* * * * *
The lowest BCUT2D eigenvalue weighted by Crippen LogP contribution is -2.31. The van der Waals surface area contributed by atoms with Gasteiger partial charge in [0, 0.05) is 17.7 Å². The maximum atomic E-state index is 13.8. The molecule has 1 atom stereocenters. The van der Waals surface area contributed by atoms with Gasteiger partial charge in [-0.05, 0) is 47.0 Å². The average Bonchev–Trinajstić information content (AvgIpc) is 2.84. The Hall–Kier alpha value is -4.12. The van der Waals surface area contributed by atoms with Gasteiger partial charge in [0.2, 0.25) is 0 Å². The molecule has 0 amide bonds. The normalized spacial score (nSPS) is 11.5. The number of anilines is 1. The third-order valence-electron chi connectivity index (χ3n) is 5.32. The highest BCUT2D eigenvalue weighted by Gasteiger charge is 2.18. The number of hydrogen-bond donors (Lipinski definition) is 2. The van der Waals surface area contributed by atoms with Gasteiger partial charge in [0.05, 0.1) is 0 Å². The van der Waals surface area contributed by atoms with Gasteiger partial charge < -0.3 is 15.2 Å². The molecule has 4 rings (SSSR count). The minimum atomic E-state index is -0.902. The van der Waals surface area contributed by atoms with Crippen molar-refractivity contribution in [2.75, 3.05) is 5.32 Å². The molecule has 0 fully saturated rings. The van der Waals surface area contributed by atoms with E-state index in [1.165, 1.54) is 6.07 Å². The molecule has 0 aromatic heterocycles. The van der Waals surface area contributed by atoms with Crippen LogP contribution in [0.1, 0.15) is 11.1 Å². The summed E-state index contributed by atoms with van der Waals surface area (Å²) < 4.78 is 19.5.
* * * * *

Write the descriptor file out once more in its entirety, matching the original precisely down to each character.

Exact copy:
The lowest BCUT2D eigenvalue weighted by Crippen LogP contribution is -2.31. The van der Waals surface area contributed by atoms with Gasteiger partial charge in [0, 0.05) is 17.7 Å². The maximum atomic E-state index is 13.8. The molecule has 1 atom stereocenters. The van der Waals surface area contributed by atoms with Gasteiger partial charge in [-0.05, 0) is 47.0 Å². The average Bonchev–Trinajstić information content (AvgIpc) is 2.84. The Hall–Kier alpha value is -4.12. The van der Waals surface area contributed by atoms with Gasteiger partial charge in [0.2, 0.25) is 0 Å². The molecule has 0 amide bonds. The normalized spacial score (nSPS) is 11.5. The number of anilines is 1. The third-order valence-electron chi connectivity index (χ3n) is 5.32. The highest BCUT2D eigenvalue weighted by Gasteiger charge is 2.18. The number of hydrogen-bond donors (Lipinski definition) is 2. The van der Waals surface area contributed by atoms with Gasteiger partial charge in [0.05, 0.1) is 0 Å². The van der Waals surface area contributed by atoms with Gasteiger partial charge < -0.3 is 15.2 Å². The molecule has 4 rings (SSSR count). The minimum atomic E-state index is -0.902. The van der Waals surface area contributed by atoms with Crippen molar-refractivity contribution in [2.75, 3.05) is 5.32 Å². The molecule has 0 fully saturated rings. The van der Waals surface area contributed by atoms with E-state index in [1.165, 1.54) is 6.07 Å². The molecule has 0 aromatic heterocycles. The van der Waals surface area contributed by atoms with Crippen LogP contribution in [0.1, 0.15) is 11.1 Å². The summed E-state index contributed by atoms with van der Waals surface area (Å²) < 4.78 is 19.5.